Yes, that is what I was thinking.  Map out your walls for all levels on tracing paper and overlay them - then see how you can combine/stack 'main' walls for strong support, and edit your overlay(s) accordingly.  Any unique walls on a particular level can then be constructed 'thin', which won't be a traditional cob method, but more of a hybrid using a couple of methods.  One idea for thinner walls is to build-in large area's for shelves - if your interested in this I can supply more detail in another thread.

Also, you mentioned a Rumford fireplace/stove - for this you will want a sold-mass base in the floor/level below, you could even skip the 'floor' in this area and just build your stove on the base, constructing your floor around it - so include this in your floor plans overlay.

For 'speed' building:
I like a wattle-and-daub - ramming methodology: Thinner cob mix with wood forms for bracing while it is packed.

Regarding your flat-pavilion:
You could consider a wide Turret (more my romantic taste) have open sides and a pointed roof for the snow - win win  See examples here: http://en.wikipedia.org/wiki/Turret  Make it open (no walls, just supports) on the top-floor of the house and have lots of windows on the first floor level, put your home office in there - or (for the obsessively practical) make a cistern in the turret, below your pavilion, to collect roof water run-off.

3turret.JPG
[Thumbnail for 3turret.JPG]
 
                
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Location: Rockland, Id
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Hi Paul...thanks so much for your interest in our project.  Just a couple of days ago I really looked through your website...GREAT information.  Will definitely be using that as a resource for our adventure! 

paul wheaton wrote:
...Flat roof in idaho:  uh .... well ... it is possible - but you will want to thoroughly research snow load.

This isn't going to be a roof that just sits there accumulating snow.  It will be more like an upper deck.  The snow will be shoveled after each snow fall...just like any sidewalk or deck would be that you want access too.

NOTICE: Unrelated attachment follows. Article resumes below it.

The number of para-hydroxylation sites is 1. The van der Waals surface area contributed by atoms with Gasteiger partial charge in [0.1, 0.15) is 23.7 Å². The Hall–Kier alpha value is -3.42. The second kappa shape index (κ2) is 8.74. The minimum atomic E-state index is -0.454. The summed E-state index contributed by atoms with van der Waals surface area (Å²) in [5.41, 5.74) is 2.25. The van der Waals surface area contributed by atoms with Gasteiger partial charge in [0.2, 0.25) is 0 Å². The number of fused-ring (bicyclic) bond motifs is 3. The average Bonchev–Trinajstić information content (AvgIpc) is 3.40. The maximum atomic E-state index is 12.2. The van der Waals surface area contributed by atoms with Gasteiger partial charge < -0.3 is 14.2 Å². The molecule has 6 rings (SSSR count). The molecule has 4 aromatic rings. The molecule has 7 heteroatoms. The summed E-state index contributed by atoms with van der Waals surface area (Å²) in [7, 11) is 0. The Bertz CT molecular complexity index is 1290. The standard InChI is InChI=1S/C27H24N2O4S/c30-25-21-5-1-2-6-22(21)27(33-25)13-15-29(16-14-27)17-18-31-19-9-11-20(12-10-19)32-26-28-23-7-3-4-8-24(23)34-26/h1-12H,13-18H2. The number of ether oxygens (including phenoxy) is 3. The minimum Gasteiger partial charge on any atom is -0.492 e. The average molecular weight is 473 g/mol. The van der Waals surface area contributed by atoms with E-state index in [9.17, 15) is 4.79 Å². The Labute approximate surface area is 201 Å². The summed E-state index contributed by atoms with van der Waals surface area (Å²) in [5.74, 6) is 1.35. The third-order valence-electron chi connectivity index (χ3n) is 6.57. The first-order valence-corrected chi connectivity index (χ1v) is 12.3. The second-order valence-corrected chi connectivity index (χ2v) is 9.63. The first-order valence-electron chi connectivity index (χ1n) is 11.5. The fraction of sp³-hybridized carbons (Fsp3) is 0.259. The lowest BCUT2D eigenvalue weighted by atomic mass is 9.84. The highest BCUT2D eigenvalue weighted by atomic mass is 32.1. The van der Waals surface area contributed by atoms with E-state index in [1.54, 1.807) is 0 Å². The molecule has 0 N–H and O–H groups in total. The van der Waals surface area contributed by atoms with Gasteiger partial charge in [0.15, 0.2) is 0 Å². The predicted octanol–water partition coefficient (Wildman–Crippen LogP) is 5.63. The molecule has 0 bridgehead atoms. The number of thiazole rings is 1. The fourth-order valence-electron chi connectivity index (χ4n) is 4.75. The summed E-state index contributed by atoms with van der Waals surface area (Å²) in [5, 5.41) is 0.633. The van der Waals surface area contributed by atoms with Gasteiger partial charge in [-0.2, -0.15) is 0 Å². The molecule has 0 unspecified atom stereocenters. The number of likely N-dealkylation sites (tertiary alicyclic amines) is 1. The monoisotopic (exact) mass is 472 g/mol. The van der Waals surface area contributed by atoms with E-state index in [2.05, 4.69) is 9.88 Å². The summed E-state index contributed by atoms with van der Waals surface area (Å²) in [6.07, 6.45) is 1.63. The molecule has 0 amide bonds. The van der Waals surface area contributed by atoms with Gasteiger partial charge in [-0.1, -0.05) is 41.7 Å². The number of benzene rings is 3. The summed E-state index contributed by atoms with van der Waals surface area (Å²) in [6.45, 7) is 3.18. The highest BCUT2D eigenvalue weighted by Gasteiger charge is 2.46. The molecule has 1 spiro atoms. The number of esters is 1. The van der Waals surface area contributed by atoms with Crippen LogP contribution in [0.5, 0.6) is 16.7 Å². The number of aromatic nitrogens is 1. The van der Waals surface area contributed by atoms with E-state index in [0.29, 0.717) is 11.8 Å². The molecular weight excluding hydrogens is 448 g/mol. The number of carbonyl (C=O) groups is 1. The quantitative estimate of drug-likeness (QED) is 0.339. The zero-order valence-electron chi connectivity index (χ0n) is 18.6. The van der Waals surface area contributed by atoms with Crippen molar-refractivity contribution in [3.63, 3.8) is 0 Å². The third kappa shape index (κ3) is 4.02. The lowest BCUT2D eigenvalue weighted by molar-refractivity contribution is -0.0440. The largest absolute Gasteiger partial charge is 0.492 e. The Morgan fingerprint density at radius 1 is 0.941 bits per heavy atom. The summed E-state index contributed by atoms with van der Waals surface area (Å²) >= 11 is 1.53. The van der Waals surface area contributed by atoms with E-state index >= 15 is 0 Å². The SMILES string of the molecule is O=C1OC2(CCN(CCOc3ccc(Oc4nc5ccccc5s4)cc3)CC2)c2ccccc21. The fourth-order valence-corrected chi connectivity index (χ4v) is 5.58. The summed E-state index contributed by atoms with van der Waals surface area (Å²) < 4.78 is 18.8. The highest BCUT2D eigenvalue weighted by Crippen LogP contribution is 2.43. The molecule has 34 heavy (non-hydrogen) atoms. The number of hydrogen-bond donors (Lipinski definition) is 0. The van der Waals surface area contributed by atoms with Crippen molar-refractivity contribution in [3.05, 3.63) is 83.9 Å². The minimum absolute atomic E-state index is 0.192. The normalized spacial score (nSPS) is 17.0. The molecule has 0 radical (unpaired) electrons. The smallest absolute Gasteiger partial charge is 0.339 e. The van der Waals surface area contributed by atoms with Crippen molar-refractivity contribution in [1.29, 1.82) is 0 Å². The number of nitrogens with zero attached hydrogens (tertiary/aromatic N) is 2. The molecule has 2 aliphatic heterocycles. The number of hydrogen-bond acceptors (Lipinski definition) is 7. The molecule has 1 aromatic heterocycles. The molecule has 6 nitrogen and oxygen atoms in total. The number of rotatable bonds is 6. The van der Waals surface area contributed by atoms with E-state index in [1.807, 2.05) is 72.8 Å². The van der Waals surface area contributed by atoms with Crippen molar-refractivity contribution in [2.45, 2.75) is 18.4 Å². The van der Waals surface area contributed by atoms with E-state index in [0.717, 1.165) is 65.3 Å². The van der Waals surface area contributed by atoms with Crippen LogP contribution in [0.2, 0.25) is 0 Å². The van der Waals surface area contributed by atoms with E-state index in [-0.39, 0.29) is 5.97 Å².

Do you have pics?
What else can you tell us about the land?

We haven't totally picked out the home that we'll renovate for certain.  There are at least 3 possibilities...we will have it narrowed down to which home by spring.


Have you lived in a place as cold as idaho before?

Yes we have...husband from Helena, MT...and we also lived for several years in Whitefish...so we're no strangers to cold and snow.  But this area the home will be in has definite extreme weather in the winter.  I'm sure there will be days that it'll feel like we're back in Montana.  Nice mild summers, though.

We're calling this our "cob adventure"! ...and looking forward to our home and new life. 

Sue & Jon


 
                
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Location: Rockland, Id
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Hi Jami...again...more awesome info...thanks so much!

Jami McBride wrote:
For 'speed' building:
I like a wattle-and-daub - ramming methodology: Thinner cob mix with wood forms for bracing while it is packed.

Haven't heard of "wattle-and-daub"...sounds neat, though.  Definitely will research this...awesome!


Regarding your flat-pavilion:
You could consider a wide Turret (more my romantic taste) have open sides and a pointed roof for the snow - win win  See examples here: http://en.wikipedia.org/wiki/Turret  Make it open (no walls, just supports) on the top-floor of the house and have lots of windows on the first floor level, put your home office in there - or (for the obsessively practical) make a cistern in the turret, below your pavilion, to collect roof water run-off.

Wow...now those are interesting ideas.... 

We just love all you "idea" people...that's what we are finding is just so fun about this adventure!  Each day brings something new...and we haven't even started yet!

Peace Everyone,
Jon and Sue


 
paul wheaton
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Jon-Sue wrote:

This isn't going to be a roof that just sits there accumulating snow.  It will be more like an upper deck.  The snow will be shoveled after each snow fall...just like any sidewalk or deck would be that you want access too.



I would like to strongly recommend that you figure on handling unshoveled snow load.  It always seems to drop that five foot load of wet snow in the middle of the night or when you are spending christmas away from home.